This course describes the current state of the art in computer-based visualization as applied in the natural and medical sciences. It includes teaching the available visualization techniques and their characteristics (including enough description of perception to enable understanding why some techniques work and others do not). It is aimed both at computer science students (who would design and implement such visualizations) and at natural science students (who would design and use them). It includes teaching each student how to use an available visualization toolkit to enable rapid development of visualizations. A final project teams students to develop a visualization tuned for a particular problem, either using a toolkit or custom code.
The value of visualization (what are the likely benefits, example applications). Visualization toolkits (what is available, how easy are they to use, what techniques they provide, how do you get your data into them). Scalar-field visualization in 2D (color, height field, isovalue contours, glyphs, clustering, patterns) and 3D (isosurface contours, direct volume rendering, slicing, glyphs). Vector-field and Tensor visualization techniques in 2D and 3D (particle advection, streamlines, streaklines, rakes, tufts, line-integral convolution, spot noise). Multivariate visualization (discrete data, glyphs, textures, dimensional reduction). Advanced and combined visualization techniques (which combine, which don't, how can you predict?). Other methods (animation, haptic display of data, auditory display of data). Basics of human visual perception (what impacts region perception, shape perception, color perception, etc). Tying analysis into visualization. Evaluating the effectiveness of visualization.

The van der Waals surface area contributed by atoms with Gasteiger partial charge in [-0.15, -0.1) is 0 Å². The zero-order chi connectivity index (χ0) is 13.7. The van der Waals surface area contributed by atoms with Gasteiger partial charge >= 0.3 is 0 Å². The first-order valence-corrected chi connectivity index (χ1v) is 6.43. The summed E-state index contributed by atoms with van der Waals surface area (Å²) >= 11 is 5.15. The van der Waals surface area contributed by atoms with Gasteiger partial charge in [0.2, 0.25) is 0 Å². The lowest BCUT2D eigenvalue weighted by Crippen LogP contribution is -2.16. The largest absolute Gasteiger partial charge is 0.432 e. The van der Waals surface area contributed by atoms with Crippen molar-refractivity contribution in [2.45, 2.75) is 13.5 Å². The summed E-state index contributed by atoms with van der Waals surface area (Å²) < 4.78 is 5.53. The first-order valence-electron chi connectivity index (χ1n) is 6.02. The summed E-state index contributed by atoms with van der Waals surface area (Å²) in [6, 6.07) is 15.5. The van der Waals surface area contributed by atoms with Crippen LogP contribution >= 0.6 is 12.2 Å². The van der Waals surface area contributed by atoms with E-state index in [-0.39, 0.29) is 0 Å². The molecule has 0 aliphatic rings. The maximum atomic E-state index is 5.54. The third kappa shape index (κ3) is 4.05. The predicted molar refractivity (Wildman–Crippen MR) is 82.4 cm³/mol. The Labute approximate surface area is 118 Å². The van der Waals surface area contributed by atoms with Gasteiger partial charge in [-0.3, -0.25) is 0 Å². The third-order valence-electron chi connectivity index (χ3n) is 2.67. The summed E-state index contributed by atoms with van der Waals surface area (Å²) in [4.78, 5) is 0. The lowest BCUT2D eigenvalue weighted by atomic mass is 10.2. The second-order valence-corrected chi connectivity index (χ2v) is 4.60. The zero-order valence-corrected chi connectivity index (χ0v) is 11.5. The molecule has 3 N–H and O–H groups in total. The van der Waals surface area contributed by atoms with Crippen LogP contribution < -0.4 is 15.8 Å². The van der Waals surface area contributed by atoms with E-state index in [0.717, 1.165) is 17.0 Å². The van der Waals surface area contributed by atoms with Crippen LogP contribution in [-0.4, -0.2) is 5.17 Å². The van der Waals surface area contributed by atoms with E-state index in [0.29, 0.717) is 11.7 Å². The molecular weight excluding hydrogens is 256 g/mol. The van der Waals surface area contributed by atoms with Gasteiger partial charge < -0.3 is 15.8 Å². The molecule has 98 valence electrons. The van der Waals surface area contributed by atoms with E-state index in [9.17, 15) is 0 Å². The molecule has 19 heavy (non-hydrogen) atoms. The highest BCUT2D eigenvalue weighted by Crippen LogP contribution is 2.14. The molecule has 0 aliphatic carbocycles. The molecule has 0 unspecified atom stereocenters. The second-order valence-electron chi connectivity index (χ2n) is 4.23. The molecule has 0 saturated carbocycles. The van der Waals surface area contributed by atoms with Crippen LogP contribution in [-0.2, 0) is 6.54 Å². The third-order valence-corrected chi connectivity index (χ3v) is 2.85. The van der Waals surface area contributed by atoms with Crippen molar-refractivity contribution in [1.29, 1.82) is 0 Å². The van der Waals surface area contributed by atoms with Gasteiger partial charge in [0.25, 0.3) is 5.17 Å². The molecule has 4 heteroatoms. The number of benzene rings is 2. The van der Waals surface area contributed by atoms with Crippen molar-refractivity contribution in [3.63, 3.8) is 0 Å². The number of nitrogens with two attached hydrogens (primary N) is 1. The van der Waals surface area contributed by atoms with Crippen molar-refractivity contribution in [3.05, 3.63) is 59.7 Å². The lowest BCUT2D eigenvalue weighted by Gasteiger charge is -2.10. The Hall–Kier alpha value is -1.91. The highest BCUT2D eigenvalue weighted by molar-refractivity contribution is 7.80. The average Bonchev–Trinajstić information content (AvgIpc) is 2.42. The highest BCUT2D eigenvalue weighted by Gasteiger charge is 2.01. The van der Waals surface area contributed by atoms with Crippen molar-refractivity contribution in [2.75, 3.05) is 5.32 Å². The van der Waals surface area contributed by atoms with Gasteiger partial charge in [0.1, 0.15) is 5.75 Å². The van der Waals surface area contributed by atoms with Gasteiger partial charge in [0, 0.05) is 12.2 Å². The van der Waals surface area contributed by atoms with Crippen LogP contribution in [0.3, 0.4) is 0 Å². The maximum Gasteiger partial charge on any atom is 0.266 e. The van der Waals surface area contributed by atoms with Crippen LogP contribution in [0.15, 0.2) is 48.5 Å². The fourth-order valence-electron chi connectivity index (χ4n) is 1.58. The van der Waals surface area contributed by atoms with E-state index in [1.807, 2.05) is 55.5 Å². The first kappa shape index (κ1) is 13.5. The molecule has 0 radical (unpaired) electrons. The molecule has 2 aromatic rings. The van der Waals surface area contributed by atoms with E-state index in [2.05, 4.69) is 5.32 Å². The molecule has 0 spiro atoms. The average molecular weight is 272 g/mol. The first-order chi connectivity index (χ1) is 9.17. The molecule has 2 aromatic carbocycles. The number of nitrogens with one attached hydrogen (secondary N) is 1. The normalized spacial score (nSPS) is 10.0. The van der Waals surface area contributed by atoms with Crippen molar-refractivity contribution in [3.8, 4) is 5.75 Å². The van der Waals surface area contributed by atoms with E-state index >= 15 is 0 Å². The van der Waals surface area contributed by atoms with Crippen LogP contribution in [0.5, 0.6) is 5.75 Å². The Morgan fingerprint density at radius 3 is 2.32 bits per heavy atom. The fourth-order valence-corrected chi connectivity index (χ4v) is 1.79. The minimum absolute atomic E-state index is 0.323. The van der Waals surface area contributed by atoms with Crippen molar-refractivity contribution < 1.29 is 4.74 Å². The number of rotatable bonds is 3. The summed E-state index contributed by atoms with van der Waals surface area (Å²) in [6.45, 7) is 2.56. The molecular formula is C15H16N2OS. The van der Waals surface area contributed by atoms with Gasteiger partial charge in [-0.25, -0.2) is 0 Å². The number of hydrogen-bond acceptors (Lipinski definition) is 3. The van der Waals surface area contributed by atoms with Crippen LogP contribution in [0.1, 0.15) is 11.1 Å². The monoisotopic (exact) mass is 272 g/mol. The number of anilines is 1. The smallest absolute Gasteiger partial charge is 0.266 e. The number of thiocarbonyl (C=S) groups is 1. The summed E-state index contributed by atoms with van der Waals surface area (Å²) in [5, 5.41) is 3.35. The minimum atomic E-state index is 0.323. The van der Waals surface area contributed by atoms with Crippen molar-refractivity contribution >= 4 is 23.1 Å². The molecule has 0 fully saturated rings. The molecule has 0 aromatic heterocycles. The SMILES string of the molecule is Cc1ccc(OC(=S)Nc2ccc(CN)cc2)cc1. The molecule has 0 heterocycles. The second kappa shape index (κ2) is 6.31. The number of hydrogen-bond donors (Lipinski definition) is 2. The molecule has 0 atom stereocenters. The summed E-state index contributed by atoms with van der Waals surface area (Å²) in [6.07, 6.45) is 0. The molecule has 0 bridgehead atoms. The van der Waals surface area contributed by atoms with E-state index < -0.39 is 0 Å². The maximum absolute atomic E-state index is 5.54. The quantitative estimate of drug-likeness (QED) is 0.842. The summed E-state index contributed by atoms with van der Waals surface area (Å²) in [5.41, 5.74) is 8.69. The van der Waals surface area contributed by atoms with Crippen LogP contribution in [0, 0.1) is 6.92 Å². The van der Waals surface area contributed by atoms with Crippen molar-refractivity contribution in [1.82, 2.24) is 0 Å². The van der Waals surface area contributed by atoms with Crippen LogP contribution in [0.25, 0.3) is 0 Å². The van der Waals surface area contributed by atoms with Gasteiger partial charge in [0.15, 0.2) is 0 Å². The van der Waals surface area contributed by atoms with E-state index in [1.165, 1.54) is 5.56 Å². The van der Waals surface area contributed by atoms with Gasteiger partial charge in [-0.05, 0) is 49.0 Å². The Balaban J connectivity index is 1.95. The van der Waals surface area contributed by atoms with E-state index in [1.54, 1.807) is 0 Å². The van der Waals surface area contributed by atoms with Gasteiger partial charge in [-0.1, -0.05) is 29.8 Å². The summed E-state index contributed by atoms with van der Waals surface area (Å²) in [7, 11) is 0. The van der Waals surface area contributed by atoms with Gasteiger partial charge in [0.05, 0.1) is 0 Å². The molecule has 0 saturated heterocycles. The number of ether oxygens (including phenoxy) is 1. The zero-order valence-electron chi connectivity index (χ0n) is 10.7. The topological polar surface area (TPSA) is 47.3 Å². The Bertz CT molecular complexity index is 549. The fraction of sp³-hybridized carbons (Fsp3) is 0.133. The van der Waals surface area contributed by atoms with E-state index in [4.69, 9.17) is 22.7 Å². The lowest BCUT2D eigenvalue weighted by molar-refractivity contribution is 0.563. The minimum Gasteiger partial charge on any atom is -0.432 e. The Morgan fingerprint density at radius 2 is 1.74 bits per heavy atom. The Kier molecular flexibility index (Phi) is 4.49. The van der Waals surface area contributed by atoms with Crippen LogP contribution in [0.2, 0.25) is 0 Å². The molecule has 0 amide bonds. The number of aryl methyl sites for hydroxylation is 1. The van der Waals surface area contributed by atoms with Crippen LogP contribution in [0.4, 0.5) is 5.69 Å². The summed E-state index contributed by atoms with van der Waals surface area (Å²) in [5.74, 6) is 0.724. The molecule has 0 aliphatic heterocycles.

The course will include lectures on the above topics, weekly "hands-on" application of visualization techniques to data sets from a variety of scientific fields, and a final project. The hands-on application will give participants a feeling for how each technique works in a variety of settings. The project will team students to develop a new visualization technique beyond what comes standard in toolkits. The level of these projects are such that the most successful ones are suitable to be written up as application papers for the IEEE Visualization conference.